WriteLife Offers Semi-Traditional Approach to Book Publishing

WRITERS. Since starting this blog, I’ve been amazed to discover how many different book-publishing models are now available to aspiring authors. It’s as if traditional book-publishing has been smashed into a million little pieces, and no one yet knows which pieces will be used to reconstruct the book-publishing business in a whole new form. WriteLife LLC is a company I learned about while scrolling through online press releases.

WriteLife is a collaborative publishing company that offers serious writers of non-fiction, fiction, and children’s books an alternative to do-it-yourself and independent publishing companies. Instead of requiring you to pay some of the up-front expenses for publishing your book, WriteLife chooses which manuscripts they want to publish. Then, like a traditional publisher, they manage all of the details and costs associated with editing, cover design, book layout, pre-production, and production services.

On the plus side, you don’t have to go through the process of finding a literary agent to sell your work to the publisher. But don’t expect to get a cash advance either. According to WriteLife, “Our advance to our authors is the pre-production and production costs of editing a manuscript, creating a book, and placing it in distribution channels such as Amazon, and Barnes & Noble.”  And, no matter what publishing route you pursue, you will still be expected to play an active role in marketing and promotion.

With WriteLife, you will earn authors’ royalties equivalent to 50% of all net profits from the sale of your content. (Net profit is the money generated after WriteLife has recovered the expenses involved in publishing the book.)

Every WriteLife author receives a complimentary copy of their published book, without any requirements to purchase additional copies.

Here’s how the process works:

  • Sign up as a member of WriteLife.
  • Use the WriteLife2Go book-creation software or an approved word processor to produce your manuscript.
  • Submit your manuscript for screening. WriteLife Publishing Consultants will pre-screen all submissions for approval and assist you through the publishing process.
  • Upon approval, your manuscript will be reviewed by professional editors. WriteLife requests that you make the advised corrections. Your WriteLife Publishing Consultant will work with you through this revision stage and help ensure that your book is marketable for its intended audience.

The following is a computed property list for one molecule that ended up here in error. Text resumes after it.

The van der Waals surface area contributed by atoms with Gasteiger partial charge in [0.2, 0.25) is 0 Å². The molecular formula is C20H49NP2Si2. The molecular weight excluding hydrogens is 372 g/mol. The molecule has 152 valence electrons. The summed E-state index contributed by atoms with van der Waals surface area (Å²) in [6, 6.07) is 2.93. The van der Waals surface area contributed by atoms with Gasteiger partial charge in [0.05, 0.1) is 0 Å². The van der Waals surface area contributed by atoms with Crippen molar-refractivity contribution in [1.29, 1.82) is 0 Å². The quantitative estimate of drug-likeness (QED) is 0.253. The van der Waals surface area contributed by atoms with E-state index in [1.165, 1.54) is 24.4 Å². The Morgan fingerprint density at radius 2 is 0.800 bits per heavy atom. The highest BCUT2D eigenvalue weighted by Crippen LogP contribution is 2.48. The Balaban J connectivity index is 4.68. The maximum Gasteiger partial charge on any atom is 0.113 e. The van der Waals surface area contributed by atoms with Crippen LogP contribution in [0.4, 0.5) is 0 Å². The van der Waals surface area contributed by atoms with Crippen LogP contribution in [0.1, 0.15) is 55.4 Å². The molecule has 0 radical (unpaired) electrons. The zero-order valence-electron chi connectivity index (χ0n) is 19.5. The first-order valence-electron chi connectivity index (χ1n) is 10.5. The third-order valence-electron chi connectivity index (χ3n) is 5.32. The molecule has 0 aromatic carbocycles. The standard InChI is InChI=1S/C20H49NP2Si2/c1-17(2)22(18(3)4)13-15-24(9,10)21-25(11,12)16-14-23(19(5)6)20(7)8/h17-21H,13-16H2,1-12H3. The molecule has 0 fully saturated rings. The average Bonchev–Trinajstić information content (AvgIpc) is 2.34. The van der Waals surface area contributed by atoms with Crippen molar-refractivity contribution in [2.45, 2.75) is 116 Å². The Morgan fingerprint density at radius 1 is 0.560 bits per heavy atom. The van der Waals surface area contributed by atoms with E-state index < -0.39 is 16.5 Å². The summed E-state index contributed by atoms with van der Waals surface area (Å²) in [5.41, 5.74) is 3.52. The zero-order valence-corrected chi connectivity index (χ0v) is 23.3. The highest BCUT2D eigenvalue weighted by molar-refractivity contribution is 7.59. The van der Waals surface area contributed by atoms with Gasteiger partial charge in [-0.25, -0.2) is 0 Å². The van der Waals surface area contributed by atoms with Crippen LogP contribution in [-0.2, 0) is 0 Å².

• Once the editing process is complete, you will be asked to review an e-proof.
  • After you approve your proof, WriteLife will submit your work for publishing.
  • WriteLife will see to it that your book is registered into the International distribution chain.  WriteLife will also help you generate ideas about how to market your book.

The major risk of being an independent author is that you can easily spend far more money producing and marketing your book than you will ever earn by selling it. Many independent publishing companies will happily accept your money without ever suggesting that your manuscript might not be marketable as a book. The authors of some dreadfully amateurish published books could have saved a lot of cash and disappointment—if only someone had been kind enough to give them an honest appraisal of their work early in the process.

Whether the WriteLife business-model is a better approach to publishing depends mostly on the expertise and proficiency of their editing and production team. Before submitting a manuscript to WriteLife, I would buy one or two of the books that WriteLife has published and examine it critically through an editor’s eye. Is there a noticeable difference in quality between a WriteLife book and other independently published books being sold online? Are WriteLife books closer in quality to what we expect from traditional publishers?

Eventually, the best new book-publishing business models will rise to the top, while others will fade away. Until then, authors will have to continue to figure out which model seems to make the most sense for them.

If you have experiences (good or bad) with different types of independent publishing models, I would love to hear your thoughts!